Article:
Ken Connor

"The only foundation for . . . a republic is to be laid in Religion. Without this there can be no virtue, and without virtue there can be no liberty, and liberty is the object and life of all republican governments." -- Benjamin Rush

Conservative Christians like myself love quotes like this, and the nice thing for us is that there are so many to choose from. While the Left is quick to point out that it was the Enlightenment, not Christianity, that influenced the formation of our country and our constitution, our Founding Fathers did not for a moment suppose that the American experiment could succeed without the aid of religion -- hence the plethora of quotes like the one above.

Unfortunately, in recent decades religious liberty finds itself under siege. Progressive elites in academia and government insist that religion has never contributed anything positive to society and are doing everything in their considerable power to marginalize the role of faith in public life and narrow the definition of religious liberty to such a degree that it is effectively rendered void. This campaign to undermine the role of religion and its constitutional protections has been ratcheted up to new heights under President Obama.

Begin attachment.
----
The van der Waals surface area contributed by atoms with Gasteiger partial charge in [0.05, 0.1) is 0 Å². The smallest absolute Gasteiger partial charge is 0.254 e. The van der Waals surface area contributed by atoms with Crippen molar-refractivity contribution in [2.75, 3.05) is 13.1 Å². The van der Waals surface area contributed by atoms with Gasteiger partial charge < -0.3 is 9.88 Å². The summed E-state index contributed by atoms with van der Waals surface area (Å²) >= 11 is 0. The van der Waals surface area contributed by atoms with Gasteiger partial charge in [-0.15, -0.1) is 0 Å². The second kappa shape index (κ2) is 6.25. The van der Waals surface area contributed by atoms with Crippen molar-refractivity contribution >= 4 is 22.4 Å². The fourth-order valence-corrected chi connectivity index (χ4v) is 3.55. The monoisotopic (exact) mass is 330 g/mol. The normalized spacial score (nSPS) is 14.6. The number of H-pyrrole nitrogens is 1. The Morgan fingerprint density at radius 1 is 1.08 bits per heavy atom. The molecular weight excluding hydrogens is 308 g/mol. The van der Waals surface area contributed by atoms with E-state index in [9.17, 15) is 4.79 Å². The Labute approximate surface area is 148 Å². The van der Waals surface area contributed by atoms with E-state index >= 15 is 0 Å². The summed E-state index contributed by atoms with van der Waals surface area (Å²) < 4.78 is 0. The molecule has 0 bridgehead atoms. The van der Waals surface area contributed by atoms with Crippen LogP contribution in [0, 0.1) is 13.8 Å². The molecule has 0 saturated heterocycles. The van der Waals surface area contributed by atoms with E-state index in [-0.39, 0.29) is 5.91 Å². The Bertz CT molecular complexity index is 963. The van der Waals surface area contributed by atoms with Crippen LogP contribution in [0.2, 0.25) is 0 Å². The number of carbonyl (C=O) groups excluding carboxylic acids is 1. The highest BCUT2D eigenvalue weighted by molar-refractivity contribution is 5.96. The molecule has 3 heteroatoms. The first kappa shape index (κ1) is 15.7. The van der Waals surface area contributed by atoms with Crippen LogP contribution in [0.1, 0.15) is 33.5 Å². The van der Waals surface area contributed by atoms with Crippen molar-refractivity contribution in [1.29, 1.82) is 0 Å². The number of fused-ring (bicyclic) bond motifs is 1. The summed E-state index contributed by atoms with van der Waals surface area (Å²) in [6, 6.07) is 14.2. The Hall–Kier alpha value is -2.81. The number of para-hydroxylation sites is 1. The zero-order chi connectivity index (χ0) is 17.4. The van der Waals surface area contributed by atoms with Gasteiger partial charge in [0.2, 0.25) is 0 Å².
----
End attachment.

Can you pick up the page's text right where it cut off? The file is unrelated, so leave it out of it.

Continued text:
During the 2008 presidential campaign, candidate Barack Obama gave a speech in which his views about the role of religion in society and religion's relationship to government were made clear. Regarding the challenge of taking his message to blue-collar, rural, and industrial sectors of the electorate he said the following:

"But the truth is that our challenge is to get people persuaded that we can make progress when there's no evidence of that in their daily lives. You go into some of these small towns in Pennsylvania, Ohio -- a lot of small towns in the Midwest, the jobs have been gone now for 25 years, and nothing's replaced them. And they fell through the Clinton administration and the Bush administration. And each successive administration has said that somehow these communities are going to regenerate. And they have not. So it's not surprising then that they get bitter, and they cling to guns or religion, or antipathy toward people who aren't like them, or anti-immigrant sentiment, or, you know, anti-trade sentiment [as] a way to explain their frustrations."

Ken Connor

Ken Connor is Chairman of the Center for a Just Society in Washington, DC.